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Disconnected: How the Digital Divide Harms Workers and What We Can Do about It

By March 15, 2021Digital Divide

This piece was originally published by¬†Next100, a startup think tank powered by The Century Foundation and created for‚ÄĒand by‚ÄĒthe next generation of policy leaders.


Prior to the COVID-19 outbreak, an¬†estimated forty-two million Americans¬†did not have the ability to purchase broadband internet. And as the pandemic has ravaged the country, these¬†vast inequities¬†in technology access‚ÄĒwhich, together, have come to be known as the¬†digital divide‚ÄĒhave intensified and worsened.¬†Roughly half¬†of low income families have struggled to pay their internet and cell phone bills. Millions of unemployed workers had trouble¬†navigating state unemployment¬†websites, while almost 15 percent of students face barriers in remote learning conditions because they lack access to high-speed internet at home.

 

AS REPORTED BY THE GUARDIAN, DESPITE INTERNET SERVICE PROVIDERS (ISPS) SAYING NETWORKS ARE PERFORMING WELL, MOST PEOPLE IN 62 PERCENT OF COUNTIES ACROSS THE UNITED STATES DID NOT HAVE THE GOVERNMENT’S MINIMUM DOWNLOAD SPEED FOR BROADBAND INTERNET.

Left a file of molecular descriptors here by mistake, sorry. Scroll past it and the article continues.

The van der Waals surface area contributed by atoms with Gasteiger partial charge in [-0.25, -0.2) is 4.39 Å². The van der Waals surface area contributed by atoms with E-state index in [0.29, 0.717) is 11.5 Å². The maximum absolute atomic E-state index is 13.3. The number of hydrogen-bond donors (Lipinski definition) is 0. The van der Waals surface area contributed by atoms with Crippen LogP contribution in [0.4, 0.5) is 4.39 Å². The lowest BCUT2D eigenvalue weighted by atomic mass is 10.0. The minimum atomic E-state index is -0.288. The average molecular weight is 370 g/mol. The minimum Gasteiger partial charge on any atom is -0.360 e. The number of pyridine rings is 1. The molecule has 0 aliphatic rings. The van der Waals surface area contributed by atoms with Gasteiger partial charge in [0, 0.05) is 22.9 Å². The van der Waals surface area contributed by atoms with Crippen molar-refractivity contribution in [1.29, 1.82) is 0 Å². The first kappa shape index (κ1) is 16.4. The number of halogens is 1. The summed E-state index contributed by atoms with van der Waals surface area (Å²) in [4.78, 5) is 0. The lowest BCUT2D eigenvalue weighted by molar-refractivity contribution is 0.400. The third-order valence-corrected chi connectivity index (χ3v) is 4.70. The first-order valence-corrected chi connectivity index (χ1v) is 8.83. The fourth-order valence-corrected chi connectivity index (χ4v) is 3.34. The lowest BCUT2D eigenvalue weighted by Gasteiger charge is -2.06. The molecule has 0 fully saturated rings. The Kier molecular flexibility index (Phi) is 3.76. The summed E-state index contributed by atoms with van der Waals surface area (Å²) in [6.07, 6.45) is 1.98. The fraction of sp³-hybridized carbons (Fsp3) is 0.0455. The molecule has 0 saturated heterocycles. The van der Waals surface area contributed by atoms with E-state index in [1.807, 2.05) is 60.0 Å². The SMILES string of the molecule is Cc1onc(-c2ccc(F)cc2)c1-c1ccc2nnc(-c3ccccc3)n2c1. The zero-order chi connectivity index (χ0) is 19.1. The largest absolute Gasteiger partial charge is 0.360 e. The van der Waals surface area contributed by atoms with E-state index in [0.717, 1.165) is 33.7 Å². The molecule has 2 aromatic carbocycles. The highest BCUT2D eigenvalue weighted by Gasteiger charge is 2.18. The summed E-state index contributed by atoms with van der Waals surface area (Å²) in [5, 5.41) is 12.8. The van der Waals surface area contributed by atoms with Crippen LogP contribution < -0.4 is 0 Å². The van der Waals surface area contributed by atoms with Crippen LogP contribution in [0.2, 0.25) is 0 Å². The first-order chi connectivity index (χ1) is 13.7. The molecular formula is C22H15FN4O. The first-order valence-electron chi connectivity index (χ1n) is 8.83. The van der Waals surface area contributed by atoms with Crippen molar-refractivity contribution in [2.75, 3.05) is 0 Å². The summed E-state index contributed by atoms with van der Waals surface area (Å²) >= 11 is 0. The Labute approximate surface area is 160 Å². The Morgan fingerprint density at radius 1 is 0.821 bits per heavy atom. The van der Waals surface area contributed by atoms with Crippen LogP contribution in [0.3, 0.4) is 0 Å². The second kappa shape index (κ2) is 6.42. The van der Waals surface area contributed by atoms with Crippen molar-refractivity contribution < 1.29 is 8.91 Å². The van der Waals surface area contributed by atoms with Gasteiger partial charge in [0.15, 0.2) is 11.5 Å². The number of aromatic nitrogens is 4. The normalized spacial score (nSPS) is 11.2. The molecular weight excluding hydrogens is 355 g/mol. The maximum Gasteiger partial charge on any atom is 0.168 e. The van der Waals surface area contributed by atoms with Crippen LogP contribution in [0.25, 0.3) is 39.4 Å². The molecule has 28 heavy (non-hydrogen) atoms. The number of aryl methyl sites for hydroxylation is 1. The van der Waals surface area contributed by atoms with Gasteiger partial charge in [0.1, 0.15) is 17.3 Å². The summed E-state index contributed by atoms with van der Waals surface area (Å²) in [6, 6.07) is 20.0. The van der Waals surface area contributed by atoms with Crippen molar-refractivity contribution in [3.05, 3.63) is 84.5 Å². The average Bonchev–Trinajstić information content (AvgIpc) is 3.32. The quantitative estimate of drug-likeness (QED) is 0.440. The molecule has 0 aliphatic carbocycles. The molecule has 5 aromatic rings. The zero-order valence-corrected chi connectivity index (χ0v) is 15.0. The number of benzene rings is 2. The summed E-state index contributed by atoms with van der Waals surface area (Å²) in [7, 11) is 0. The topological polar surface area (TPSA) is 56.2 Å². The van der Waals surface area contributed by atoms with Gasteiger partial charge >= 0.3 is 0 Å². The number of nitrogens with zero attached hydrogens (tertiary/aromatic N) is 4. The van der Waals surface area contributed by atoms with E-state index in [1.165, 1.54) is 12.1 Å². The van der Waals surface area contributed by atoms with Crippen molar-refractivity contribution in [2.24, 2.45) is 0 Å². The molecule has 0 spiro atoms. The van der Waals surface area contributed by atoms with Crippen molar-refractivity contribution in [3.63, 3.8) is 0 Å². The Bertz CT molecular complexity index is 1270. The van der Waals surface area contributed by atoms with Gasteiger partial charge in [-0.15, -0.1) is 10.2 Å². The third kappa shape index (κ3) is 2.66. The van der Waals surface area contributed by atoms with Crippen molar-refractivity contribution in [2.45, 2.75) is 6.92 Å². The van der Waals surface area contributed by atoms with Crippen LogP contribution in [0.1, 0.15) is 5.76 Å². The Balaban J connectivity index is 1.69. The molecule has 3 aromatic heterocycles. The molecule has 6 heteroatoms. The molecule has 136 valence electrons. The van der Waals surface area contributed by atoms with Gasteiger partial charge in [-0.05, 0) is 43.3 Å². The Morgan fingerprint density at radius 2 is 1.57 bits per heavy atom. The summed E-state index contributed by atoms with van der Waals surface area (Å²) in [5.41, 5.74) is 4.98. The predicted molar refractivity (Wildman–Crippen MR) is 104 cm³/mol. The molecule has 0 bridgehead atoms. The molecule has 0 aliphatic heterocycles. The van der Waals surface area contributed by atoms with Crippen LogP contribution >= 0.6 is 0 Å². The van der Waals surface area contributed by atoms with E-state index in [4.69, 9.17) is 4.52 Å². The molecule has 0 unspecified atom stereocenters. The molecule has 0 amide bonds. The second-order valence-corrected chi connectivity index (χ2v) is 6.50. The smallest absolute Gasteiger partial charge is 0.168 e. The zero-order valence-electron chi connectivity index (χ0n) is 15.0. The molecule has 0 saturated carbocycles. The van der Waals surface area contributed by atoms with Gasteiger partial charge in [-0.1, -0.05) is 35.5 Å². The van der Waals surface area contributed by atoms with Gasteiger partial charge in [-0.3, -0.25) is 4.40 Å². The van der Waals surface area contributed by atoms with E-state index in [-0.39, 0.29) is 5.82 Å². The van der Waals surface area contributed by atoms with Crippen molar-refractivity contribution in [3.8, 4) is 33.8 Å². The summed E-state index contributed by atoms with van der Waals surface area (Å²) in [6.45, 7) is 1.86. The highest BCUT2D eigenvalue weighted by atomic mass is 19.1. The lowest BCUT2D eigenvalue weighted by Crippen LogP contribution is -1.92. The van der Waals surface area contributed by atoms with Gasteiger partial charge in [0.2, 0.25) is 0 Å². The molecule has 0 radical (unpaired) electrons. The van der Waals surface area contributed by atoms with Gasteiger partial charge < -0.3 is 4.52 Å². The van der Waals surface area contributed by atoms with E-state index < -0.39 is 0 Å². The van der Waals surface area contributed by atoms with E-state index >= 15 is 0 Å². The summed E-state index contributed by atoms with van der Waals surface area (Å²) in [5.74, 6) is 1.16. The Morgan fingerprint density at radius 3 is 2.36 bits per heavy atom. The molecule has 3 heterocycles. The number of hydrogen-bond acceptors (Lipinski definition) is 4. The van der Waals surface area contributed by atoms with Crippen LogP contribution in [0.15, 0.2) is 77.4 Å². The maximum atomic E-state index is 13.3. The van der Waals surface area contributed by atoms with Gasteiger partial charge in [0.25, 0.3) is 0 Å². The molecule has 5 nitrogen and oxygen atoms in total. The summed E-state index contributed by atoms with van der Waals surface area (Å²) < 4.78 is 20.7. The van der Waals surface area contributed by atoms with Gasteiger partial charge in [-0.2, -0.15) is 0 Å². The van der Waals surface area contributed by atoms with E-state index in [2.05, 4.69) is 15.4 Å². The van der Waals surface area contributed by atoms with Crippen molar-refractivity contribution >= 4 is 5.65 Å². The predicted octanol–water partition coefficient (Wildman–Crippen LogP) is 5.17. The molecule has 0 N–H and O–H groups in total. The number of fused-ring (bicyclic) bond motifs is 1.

Yet, despite an¬†increased¬†awareness of the digital divide, the full extent of its harmful impact on workers‚Äô lives and livelihoods is still not receiving sufficient attention. Yes, we should be discussing how, for¬†too many communities, access to technology is a matter of¬†survival. However, what is not being discussed‚ÄĒand should‚ÄĒis how the digital divide undermines workers‚Äô ability to organize and build power, which is especially critical during crises in our digitally connected world. We must close the digital divide for all workers, if there is to be any meaningful increase in worker power.

As this report lays out, federal and state policymakers, as well as philanthropy organizations, all have a critical role to play by 1) making broadband more affordable and accessible, 2) making data more accessible and increasing transparency around its use, 3) funding worker organizations‚ÄĒand their capacity‚ÄĒdirectly, and 4) including worker voice in policymaking and philanthropy decisions.

The Digital Divide and Labor Power